Americans spend a lot of time sitting—at their desk, in the car, and on the couch. This can take a toll on their health.
In fact, research has shown that long periods of sitting can increase the risk of heart disease and death.
So how much daily exercise could help counteract the negative effects of sitting? Not that much, it turns out, according to new research funded in part by the National Institutes of Health.
The study of nearly 8,000 participants, age 45 and older, found that for less active individuals, replacing as little as 30 minutes a day of sitting with bouts of light activity—walking or doing chores, for example—lowered the risk of death by 17%.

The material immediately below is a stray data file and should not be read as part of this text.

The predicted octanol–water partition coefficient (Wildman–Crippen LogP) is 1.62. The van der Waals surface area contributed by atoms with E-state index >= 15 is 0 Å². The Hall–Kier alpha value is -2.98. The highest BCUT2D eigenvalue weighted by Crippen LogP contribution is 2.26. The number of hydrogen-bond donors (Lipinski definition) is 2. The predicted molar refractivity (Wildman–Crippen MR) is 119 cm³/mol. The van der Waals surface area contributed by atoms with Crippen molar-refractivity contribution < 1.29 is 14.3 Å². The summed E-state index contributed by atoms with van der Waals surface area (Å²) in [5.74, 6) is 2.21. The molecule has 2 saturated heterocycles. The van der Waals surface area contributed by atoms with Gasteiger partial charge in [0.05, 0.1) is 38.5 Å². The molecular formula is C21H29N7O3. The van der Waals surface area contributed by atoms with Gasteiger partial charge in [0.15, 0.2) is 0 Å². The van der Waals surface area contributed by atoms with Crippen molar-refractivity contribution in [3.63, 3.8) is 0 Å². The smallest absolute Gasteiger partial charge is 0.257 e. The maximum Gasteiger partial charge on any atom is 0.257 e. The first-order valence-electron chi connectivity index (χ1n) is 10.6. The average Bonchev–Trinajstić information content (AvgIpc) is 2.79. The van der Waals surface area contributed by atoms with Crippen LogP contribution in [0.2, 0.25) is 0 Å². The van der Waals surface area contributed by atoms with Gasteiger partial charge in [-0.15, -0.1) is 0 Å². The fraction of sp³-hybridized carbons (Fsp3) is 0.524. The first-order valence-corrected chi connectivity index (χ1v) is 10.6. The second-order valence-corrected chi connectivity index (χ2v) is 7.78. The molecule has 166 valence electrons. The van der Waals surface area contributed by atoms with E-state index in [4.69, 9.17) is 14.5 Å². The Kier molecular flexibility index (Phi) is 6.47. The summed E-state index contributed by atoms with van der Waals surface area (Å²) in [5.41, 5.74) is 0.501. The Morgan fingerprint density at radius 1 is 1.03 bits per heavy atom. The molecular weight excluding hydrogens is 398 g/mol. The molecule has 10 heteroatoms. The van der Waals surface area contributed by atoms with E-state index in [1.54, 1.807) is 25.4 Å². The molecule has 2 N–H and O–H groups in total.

Replacing sitting with 30 minutes of moderate to vigorous activity, such as biking, jogging, and playing sports, dropped that risk by 35%.
Even better, the researchers found that people could break up that 30 minutes into short, one- to five-minute bursts of movement during the day and still offset the bad effects of sitting.
These benefits were not seen for individuals who already had an active lifestyle. But, as lead researcher Keith Diaz, Ph.D., says, "If you have a job or lifestyle that involves a lot of sitting, you can lower your risk of early death by moving more often."
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